You are here: Home Published Research Non-typeable Haemophilus influenzae carbonic anhydrase is important for environmental and intracellular survival.

Jeroen D Langereis, Aldert Zomer, Hendrik G Stunnenberg, Peter Burghout, and Peter WM Hermans (2013)

Non-typeable Haemophilus influenzae carbonic anhydrase is important for environmental and intracellular survival.

Journal of bacteriology.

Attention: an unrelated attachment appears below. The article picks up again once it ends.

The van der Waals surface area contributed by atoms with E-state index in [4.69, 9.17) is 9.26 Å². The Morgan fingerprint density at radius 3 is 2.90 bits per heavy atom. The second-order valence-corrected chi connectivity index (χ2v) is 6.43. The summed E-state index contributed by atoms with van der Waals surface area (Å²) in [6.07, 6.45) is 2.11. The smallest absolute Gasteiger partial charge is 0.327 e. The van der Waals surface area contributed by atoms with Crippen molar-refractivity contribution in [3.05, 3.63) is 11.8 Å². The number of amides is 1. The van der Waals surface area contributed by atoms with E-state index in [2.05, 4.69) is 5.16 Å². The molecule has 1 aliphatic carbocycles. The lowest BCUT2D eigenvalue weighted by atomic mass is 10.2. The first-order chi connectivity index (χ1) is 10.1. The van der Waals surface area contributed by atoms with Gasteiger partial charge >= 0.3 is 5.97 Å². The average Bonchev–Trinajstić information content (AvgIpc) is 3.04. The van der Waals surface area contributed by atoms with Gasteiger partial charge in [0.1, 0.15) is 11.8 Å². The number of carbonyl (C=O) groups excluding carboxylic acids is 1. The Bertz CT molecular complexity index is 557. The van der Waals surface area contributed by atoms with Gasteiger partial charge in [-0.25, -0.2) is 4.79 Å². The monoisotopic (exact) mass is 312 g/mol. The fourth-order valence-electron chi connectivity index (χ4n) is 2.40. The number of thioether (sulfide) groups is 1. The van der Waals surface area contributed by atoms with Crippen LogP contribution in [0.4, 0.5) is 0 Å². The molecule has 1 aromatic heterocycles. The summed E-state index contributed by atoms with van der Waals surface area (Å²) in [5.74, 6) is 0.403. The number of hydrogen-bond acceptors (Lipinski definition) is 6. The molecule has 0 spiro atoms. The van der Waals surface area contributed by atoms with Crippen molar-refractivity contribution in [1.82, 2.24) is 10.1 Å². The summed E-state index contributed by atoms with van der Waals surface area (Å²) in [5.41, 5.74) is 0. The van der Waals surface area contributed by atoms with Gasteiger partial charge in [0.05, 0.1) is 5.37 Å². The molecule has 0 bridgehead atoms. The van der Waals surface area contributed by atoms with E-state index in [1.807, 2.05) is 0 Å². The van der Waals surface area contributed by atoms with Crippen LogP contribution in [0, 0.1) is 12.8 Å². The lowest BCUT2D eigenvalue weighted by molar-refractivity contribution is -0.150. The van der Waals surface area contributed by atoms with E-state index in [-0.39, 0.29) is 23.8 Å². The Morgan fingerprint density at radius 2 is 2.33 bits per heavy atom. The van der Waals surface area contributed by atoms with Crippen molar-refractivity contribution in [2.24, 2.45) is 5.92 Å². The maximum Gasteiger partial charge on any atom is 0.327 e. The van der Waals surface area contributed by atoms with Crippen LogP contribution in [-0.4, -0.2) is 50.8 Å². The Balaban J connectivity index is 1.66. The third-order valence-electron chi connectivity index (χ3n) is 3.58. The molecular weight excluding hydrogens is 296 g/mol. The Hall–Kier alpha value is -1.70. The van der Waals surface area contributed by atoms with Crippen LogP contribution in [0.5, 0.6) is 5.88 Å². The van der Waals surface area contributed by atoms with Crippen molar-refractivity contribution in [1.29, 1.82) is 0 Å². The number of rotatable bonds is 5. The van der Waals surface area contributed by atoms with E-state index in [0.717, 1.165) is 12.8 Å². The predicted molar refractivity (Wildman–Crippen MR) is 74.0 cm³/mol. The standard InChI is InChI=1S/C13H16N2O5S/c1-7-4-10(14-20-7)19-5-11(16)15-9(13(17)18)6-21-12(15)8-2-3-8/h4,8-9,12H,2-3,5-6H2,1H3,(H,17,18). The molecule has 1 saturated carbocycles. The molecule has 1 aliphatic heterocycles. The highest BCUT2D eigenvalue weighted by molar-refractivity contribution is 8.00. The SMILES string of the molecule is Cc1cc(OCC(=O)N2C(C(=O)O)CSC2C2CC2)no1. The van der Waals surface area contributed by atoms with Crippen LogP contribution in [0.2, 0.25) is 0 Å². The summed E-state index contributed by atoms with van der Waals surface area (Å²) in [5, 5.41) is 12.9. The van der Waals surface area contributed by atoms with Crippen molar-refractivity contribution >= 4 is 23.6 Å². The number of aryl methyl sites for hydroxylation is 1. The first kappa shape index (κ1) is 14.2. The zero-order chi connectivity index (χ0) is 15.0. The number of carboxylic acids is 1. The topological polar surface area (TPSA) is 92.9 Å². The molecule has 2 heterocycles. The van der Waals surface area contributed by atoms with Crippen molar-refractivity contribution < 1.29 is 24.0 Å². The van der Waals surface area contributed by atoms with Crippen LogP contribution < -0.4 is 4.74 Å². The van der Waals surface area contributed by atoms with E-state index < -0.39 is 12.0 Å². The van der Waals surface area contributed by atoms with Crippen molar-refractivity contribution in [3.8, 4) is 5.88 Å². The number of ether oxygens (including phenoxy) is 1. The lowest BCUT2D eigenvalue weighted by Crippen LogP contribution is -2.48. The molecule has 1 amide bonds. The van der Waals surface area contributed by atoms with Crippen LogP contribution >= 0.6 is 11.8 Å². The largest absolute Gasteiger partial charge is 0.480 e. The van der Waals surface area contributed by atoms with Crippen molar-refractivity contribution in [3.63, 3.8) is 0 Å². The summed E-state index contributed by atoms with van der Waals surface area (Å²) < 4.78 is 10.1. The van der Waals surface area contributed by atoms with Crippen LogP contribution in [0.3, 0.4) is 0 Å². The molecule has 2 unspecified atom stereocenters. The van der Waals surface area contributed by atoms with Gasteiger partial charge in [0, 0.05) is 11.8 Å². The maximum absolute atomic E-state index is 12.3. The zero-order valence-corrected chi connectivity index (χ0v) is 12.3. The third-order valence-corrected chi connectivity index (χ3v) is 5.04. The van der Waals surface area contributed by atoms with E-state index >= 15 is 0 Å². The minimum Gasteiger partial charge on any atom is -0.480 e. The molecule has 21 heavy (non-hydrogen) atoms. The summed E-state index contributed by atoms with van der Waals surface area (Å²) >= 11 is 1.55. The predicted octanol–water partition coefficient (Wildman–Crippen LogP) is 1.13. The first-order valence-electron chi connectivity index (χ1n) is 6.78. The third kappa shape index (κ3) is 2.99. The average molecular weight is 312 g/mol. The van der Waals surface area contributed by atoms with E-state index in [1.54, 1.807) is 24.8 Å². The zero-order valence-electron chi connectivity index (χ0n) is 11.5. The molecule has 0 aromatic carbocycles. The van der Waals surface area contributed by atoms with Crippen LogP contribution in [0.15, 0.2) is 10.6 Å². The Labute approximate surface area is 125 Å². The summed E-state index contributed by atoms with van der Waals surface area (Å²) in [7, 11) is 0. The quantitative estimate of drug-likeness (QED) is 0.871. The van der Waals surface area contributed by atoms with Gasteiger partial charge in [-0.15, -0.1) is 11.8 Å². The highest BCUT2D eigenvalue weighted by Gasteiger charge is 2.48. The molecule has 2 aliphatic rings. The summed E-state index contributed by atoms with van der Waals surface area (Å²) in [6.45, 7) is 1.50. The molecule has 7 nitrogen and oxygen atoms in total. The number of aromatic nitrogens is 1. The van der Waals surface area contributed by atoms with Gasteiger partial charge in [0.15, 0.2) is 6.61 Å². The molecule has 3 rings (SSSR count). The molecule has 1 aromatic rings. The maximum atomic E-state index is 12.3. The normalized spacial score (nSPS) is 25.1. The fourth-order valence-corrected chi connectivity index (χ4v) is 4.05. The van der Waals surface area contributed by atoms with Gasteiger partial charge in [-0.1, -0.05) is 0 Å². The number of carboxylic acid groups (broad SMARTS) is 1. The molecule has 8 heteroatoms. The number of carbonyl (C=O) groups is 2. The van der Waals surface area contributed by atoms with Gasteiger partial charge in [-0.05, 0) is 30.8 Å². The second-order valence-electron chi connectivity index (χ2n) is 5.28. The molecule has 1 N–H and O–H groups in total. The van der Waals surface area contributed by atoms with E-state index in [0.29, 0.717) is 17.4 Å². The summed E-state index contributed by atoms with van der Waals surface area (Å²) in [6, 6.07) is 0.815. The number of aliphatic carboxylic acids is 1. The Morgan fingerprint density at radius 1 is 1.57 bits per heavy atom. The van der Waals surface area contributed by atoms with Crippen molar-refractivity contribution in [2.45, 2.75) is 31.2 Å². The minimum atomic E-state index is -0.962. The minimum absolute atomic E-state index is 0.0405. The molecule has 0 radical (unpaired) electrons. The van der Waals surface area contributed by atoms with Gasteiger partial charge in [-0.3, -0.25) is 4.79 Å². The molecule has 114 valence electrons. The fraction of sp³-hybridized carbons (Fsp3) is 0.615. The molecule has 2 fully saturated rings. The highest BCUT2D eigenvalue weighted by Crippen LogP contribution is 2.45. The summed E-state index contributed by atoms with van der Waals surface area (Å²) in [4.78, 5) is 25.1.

Non-typeable Haemophilus influenzae (NTHi) is one of the leading causes of non-invasive mucosal infections, such as otitis media, sinusitis and conjunctivitis. During its life cycle, NTHi is exposed to different CO2 levels, which vary from ∼0.04% in ambient air during transmission to a new host to over 5 % in the respiratory tract and tissues of the human host during colonization and disease. We used the next generation sequencing Tn-seq technology to identify genes essential for NTHi adaptation to changes in environmental CO2-levels. It appeared that H. influenzae carbonic anhydrase (HICA), which catalyzes the reversible hydration of CO2 to bicarbonate, is a molecular factor that is conditionally essential for NTHi survival in ambient air. Growth of NTHi ΔHICA strains was restored in a 5% CO2-enriched condition, by supplementation of the growth medium with sodium bicarbonate, or by genetic complementation with the HICA gene. Finally, we showed that HICA is not only essential for environmental survival, but also appeared to be important for intracellular survival in host cells. Hence, HICA is important for NTHi niche adaptation.

 
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